- Mercedes-Benz and Nvidia are partnering to develop the next-generation of the automaker's in-vehicle computing systems.
- Such technology will assist in providing remote, or over-the-air, updates and automated driving capabilities.
- The companies did not disclose financial details of the tie-up.
Mercedes-Benz and Nvidia are partnering to develop the next-generation of the automaker's in-vehicle computing systems that will assist with remote, or over-the-air, updates and automated driving capabilities.
The companies announced the cooperation Tuesday with promises of developing "the most sophisticated and advanced computing architecture ever deployed in an automobile."
The electrical architecture, or brains, of a vehicle essentially enables the vehicle's systems to communicate. It also allows the vehicle to receive and send information to outside sources for things such as remote upgrades or service alerts.
Mercedes-Benz will begin to deploy the new architecture across its fleet in 2024, according to the companies. It will use Nvidia's "Drive" platform, enabling features such as the vehicle's driver-assist systems to be upgradable. It's much like how Tesla remotely upgrades systems on its vehicles.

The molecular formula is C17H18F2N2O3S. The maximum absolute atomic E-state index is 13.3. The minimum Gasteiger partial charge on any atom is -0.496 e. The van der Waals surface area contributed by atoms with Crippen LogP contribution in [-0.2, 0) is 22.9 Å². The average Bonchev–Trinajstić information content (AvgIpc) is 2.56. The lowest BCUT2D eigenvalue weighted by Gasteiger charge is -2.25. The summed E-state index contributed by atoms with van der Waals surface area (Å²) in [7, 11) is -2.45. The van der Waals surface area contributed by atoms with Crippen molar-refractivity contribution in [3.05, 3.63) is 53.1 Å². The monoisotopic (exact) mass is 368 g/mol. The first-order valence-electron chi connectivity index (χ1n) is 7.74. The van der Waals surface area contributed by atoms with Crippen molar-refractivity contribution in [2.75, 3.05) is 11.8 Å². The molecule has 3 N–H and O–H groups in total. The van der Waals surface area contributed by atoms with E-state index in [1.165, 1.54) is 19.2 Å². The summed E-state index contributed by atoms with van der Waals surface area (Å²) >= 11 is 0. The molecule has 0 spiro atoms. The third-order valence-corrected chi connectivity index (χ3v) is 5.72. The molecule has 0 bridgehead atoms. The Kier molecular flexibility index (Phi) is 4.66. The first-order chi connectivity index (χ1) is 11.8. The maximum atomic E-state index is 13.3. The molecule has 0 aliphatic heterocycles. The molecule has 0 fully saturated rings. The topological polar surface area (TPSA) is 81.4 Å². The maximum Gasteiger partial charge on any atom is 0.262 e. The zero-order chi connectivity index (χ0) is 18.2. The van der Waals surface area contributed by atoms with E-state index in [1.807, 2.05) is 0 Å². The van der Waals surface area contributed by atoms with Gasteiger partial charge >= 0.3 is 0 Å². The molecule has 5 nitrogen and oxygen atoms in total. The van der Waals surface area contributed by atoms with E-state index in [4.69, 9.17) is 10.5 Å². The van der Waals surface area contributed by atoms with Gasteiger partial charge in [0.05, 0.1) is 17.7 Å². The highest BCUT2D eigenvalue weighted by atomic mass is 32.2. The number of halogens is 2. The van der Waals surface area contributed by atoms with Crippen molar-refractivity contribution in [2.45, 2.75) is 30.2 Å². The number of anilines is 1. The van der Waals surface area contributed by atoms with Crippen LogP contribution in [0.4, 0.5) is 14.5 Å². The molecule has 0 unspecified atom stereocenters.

"The entire product is going to be designed differently," Jensen Huang, founder and CEO of Nvidia, said during a webcast Tuesday. He described the vehicles as being "perpetual, upgradeable" machines powered by supercomputers.
Customers, the companies said, will be able to purchase and add capabilities, software applications and subscription services through over-the-air software updates during the life of the car.
Such upgrades could provide additional revenue opportunities for the automaker as well as assist in expediting safety recalls or other upgrades.
Nvidia shares were up less than 1% Tuesday afternoon to about $383. Shares earlier in the day hit a 52-week high of $385.70.
The companies did not disclose financial details of the tie-up, which expands on an already-established partnership that included the automaker's infotainment systems.
"This new platform will become an efficient, centralized and software-defined system in our future Mercedes-Benz vehicles. NVIDIA's AI computing architecture will help us streamline our journey towards autonomous driving," Ola Källenius, Chairman of Daimler AG Board and head of Mercedes-Benz AG, said in a statement.